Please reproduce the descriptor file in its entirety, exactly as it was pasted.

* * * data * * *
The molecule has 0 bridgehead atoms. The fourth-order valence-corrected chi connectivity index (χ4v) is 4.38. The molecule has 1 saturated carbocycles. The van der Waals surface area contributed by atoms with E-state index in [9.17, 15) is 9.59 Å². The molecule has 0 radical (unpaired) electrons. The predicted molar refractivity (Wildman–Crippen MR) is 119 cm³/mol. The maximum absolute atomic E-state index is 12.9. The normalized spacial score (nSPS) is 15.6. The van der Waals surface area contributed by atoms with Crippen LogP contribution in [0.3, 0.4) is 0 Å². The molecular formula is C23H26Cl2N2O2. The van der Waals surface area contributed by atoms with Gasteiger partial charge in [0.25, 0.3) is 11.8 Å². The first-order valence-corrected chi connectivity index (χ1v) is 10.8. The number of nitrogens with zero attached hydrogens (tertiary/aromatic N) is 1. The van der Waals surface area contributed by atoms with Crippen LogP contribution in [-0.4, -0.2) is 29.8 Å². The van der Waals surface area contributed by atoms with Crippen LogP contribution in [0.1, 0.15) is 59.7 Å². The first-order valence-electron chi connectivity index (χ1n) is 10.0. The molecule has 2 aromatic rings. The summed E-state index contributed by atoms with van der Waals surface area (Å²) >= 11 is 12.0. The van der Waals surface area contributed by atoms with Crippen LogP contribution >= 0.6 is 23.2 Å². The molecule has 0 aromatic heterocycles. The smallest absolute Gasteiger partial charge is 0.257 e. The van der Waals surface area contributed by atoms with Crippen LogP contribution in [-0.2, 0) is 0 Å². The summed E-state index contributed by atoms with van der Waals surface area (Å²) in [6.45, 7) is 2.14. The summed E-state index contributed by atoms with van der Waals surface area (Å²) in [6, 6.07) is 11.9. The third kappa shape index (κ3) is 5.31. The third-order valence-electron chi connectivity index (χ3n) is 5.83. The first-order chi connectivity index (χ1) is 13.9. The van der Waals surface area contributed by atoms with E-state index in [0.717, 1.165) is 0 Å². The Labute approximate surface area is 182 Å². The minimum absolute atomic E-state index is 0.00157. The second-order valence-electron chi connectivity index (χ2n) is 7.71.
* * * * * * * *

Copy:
The molecule has 0 bridgehead atoms. The fourth-order valence-corrected chi connectivity index (χ4v) is 4.38. The molecule has 1 saturated carbocycles. The van der Waals surface area contributed by atoms with E-state index in [9.17, 15) is 9.59 Å². The molecule has 0 radical (unpaired) electrons. The predicted molar refractivity (Wildman–Crippen MR) is 119 cm³/mol. The maximum absolute atomic E-state index is 12.9. The normalized spacial score (nSPS) is 15.6. The van der Waals surface area contributed by atoms with Crippen LogP contribution in [0.3, 0.4) is 0 Å². The molecular formula is C23H26Cl2N2O2. The van der Waals surface area contributed by atoms with Gasteiger partial charge in [0.25, 0.3) is 11.8 Å². The first-order valence-corrected chi connectivity index (χ1v) is 10.8. The number of nitrogens with zero attached hydrogens (tertiary/aromatic N) is 1. The van der Waals surface area contributed by atoms with Crippen LogP contribution in [-0.4, -0.2) is 29.8 Å². The van der Waals surface area contributed by atoms with Crippen LogP contribution in [0.1, 0.15) is 59.7 Å². The first-order valence-electron chi connectivity index (χ1n) is 10.0. The molecule has 2 aromatic rings. The summed E-state index contributed by atoms with van der Waals surface area (Å²) >= 11 is 12.0. The van der Waals surface area contributed by atoms with Crippen LogP contribution >= 0.6 is 23.2 Å². The molecule has 0 aromatic heterocycles. The smallest absolute Gasteiger partial charge is 0.257 e. The van der Waals surface area contributed by atoms with Crippen LogP contribution in [-0.2, 0) is 0 Å². The summed E-state index contributed by atoms with van der Waals surface area (Å²) in [6.45, 7) is 2.14. The summed E-state index contributed by atoms with van der Waals surface area (Å²) in [6, 6.07) is 11.9. The third kappa shape index (κ3) is 5.31. The third-order valence-electron chi connectivity index (χ3n) is 5.83. The first-order chi connectivity index (χ1) is 13.9. The van der Waals surface area contributed by atoms with E-state index in [0.717, 1.165) is 0 Å². The Labute approximate surface area is 182 Å². The minimum absolute atomic E-state index is 0.00157. The second-order valence-electron chi connectivity index (χ2n) is 7.71.